Most teachers are brilliant. Mind you, there was the one who didn’t notice that a pupil had crawled inside the Science laboratory fume hood during his Chemistry lesson. Unfortunately for him, and our school, the OFSTED inspector – sat at the back of the class – did.
Unfortunately, our brilliant teachers might not actually be delivering brilliant lessons because there is too much clutter in their way.
Last year, I did a job-share Headteacher role. We had brilliant teachers. However, it soon became apparent that not a single week went by without clutter getting in the way of teaching and learning. Bikeability – brilliant -we won a national award! (Hours and hours out of class for pupils who needed the confidence from daily reinforcement of the skills being taught.) Old folks’ tea – tremendous lessons in life. (More time out of class for pupils who couldn’t tell a fraction from a French Fancy.) Eco club – excellent. (There are bound to be jobs in the emerging post-Brexit Wormery Industry if they fail their English and Maths.) Christmas Fayre – crackers! (That’s December gone.)
Just to be clear, I think the learning from these experiences is invaluable, and the events need not necessarily be clutter. In the best schools, with well-established, confident staff teams, teachers link their planning to the activities, and pupils learn skills through the context of the event. With recruitment and retention at crisis point, however, these schools are few and far between. I’ve seen some amazing writing about cycling and inspiring Maths through enterprise projects at a Christmas Fayre. The lifelong learning through interacting with groups in the community is priceless. One of the reasons for the clutter, though, is that these are the types of event that used to take place after school – in communities: at clubs, organisations, churches, dare I say it – families.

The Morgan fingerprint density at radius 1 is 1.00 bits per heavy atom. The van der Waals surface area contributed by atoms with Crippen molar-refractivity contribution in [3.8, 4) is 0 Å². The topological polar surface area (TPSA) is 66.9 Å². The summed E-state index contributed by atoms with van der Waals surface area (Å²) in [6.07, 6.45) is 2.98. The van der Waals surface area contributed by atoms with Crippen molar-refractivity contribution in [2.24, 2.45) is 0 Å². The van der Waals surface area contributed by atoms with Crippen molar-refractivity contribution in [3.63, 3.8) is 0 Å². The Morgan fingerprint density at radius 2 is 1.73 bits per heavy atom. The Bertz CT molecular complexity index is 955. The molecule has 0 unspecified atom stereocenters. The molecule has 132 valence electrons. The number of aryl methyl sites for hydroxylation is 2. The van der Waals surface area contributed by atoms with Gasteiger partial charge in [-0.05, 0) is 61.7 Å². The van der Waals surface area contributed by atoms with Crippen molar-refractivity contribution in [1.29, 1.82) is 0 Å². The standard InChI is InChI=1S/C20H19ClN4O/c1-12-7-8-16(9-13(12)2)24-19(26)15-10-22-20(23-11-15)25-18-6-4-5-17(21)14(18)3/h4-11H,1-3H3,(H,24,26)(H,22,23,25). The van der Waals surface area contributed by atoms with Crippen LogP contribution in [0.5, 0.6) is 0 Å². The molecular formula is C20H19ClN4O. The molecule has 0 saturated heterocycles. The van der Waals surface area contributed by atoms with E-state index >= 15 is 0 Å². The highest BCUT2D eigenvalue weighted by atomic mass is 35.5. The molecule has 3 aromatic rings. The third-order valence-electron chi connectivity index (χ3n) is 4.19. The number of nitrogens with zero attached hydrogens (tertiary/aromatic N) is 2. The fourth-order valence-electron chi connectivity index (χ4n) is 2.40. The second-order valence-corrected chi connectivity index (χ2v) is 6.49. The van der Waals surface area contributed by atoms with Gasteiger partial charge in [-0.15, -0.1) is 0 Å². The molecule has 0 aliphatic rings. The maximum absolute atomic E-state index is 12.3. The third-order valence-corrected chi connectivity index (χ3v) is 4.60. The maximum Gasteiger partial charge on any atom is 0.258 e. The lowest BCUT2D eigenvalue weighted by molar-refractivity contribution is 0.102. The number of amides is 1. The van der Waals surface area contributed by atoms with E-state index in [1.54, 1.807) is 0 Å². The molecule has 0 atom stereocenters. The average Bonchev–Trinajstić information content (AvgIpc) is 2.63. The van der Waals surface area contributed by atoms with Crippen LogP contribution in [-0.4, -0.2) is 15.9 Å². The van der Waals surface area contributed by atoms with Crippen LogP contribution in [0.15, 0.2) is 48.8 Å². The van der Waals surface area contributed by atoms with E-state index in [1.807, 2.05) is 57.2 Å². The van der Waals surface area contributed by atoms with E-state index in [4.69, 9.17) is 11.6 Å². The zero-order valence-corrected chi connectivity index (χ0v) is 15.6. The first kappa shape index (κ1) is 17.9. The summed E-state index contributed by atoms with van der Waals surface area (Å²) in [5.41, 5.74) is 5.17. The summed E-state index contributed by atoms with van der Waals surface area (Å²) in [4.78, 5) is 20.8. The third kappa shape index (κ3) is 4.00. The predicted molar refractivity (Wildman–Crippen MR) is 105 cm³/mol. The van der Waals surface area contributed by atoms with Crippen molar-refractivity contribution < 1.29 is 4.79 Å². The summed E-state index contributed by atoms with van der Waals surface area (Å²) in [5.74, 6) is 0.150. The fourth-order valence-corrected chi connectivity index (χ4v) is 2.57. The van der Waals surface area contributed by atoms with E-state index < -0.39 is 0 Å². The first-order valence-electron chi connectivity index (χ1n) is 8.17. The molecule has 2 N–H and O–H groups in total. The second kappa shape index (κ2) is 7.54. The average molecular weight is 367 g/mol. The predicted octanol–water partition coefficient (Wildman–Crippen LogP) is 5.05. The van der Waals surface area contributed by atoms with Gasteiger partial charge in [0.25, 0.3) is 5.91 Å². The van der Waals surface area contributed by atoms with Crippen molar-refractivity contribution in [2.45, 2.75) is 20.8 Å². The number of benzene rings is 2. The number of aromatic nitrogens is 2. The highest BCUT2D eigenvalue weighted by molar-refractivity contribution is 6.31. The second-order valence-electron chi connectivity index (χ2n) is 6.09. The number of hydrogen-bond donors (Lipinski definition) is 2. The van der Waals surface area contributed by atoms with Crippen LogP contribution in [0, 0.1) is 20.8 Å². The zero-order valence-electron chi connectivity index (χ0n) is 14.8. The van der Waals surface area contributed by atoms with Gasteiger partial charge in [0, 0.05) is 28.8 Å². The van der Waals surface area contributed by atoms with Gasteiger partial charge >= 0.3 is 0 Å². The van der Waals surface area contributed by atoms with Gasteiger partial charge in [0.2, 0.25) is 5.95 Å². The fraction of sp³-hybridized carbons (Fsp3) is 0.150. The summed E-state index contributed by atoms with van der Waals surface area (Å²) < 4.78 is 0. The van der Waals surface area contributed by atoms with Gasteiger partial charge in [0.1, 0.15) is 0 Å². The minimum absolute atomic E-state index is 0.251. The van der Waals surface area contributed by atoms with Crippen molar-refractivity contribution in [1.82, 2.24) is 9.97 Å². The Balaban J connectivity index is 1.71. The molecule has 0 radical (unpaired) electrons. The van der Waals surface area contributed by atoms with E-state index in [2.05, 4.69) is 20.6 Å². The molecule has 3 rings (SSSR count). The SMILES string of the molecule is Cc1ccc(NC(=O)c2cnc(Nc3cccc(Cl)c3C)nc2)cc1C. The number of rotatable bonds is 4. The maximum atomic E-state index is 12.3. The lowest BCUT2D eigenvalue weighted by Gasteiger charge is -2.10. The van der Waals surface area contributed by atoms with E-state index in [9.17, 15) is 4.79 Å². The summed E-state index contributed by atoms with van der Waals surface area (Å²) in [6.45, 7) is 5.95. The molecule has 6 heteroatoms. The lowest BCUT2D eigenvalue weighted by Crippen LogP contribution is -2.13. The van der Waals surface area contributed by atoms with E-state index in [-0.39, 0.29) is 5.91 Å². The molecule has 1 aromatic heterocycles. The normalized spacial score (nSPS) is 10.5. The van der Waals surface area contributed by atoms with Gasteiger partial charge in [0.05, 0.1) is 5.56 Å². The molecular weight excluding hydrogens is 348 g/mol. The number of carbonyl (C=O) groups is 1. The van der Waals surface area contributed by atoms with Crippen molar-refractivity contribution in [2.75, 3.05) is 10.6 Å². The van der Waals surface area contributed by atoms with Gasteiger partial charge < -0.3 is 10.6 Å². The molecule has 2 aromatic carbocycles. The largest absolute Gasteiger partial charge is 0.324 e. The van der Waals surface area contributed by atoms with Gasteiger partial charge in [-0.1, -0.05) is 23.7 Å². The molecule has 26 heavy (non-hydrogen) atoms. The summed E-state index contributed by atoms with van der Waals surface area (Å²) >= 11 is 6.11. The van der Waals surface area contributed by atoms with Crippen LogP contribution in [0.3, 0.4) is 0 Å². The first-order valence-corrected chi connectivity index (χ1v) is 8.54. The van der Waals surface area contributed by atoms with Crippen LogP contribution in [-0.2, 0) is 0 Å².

Call me old-fashioned, but my parents stepped up to the plate to teach me how to ride a bike safely; Cubs, Scouts, Church and Youth Club taught me the value of community and we didn’t have any choice other than protect the environment – because we walked, cycled and ran everywhere. (Note – I might be sounding like one but I am not a Daily Mail reader and would refuse to use it even if I were out of toilet roll.)
Our communities do need to step up (but not during Maths).
Other possible sources of clutter are purchased products and schemes. The potential impact of these (with the right people, investment, training and planning) is huge but I work with so many teachers whose thinking is cluttered-up by the expectation to juggle the Power of Reading; Accelerated Reader; No – Nonsense This, That and the Other, as well as try to link their planning to a core text. Cluttered thinking results in cluttered learning.
Might it be that those teachers abroad, who work in the superior systems we are often compared unfavourably to, don’t act as rear-end Charlie in a pupil premium peloton; or traffic police officers; or counsellors; or uniform monitors; or smoking cessation nurses; or CCTV operatives or graffiti crime-scene detectives.
What on Earth are these jokers doing? They’re teaching or planning. If our brilliant teachers could do more of the same, we might have half a chance of keeping good people in the classroom because they would have a daily (uninterrupted) reminder that teaching is the best job in the world.
Too often, clutter is a barrier to progress because it interrupts continuity, prevents daily recycling and reinforcement of skills; result in gaps in learning. If our pupils were in school, in good lessons, every day, I wonder what would happen to “the data”.
Perhaps it’s time to de-clutter.